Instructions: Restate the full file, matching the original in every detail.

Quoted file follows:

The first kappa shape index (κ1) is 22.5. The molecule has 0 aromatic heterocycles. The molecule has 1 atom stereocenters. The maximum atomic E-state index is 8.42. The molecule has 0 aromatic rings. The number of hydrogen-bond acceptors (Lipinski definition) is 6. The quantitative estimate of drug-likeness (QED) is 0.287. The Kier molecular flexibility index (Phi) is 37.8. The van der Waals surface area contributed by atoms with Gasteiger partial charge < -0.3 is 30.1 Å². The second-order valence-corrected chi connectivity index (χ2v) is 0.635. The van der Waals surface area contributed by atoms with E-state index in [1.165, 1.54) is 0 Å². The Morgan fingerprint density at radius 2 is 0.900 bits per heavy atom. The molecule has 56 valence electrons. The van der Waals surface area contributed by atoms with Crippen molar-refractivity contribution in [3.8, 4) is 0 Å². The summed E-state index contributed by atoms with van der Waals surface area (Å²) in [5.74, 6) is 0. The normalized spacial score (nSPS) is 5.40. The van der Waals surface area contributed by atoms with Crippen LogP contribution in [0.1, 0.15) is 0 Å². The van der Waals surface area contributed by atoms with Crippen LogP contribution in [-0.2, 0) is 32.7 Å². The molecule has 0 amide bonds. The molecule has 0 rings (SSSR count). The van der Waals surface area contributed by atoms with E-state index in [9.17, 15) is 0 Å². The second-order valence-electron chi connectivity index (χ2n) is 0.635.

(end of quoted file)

The first kappa shape index (κ1) is 22.5. The molecule has 0 aromatic heterocycles. The molecule has 1 atom stereocenters. The maximum atomic E-state index is 8.42. The molecule has 0 aromatic rings. The number of hydrogen-bond acceptors (Lipinski definition) is 6. The quantitative estimate of drug-likeness (QED) is 0.287. The Kier molecular flexibility index (Phi) is 37.8. The van der Waals surface area contributed by atoms with Gasteiger partial charge < -0.3 is 30.1 Å². The second-order valence-corrected chi connectivity index (χ2v) is 0.635. The van der Waals surface area contributed by atoms with E-state index in [1.165, 1.54) is 0 Å². The Morgan fingerprint density at radius 2 is 0.900 bits per heavy atom. The molecule has 56 valence electrons. The van der Waals surface area contributed by atoms with Crippen molar-refractivity contribution in [3.8, 4) is 0 Å². The summed E-state index contributed by atoms with van der Waals surface area (Å²) in [5.74, 6) is 0. The normalized spacial score (nSPS) is 5.40. The van der Waals surface area contributed by atoms with Crippen LogP contribution in [0.1, 0.15) is 0 Å². The van der Waals surface area contributed by atoms with Crippen LogP contribution in [-0.2, 0) is 32.7 Å². The molecule has 0 amide bonds. The molecule has 0 rings (SSSR count). The van der Waals surface area contributed by atoms with E-state index in [9.17, 15) is 0 Å². The second-order valence-electron chi connectivity index (χ2n) is 0.635.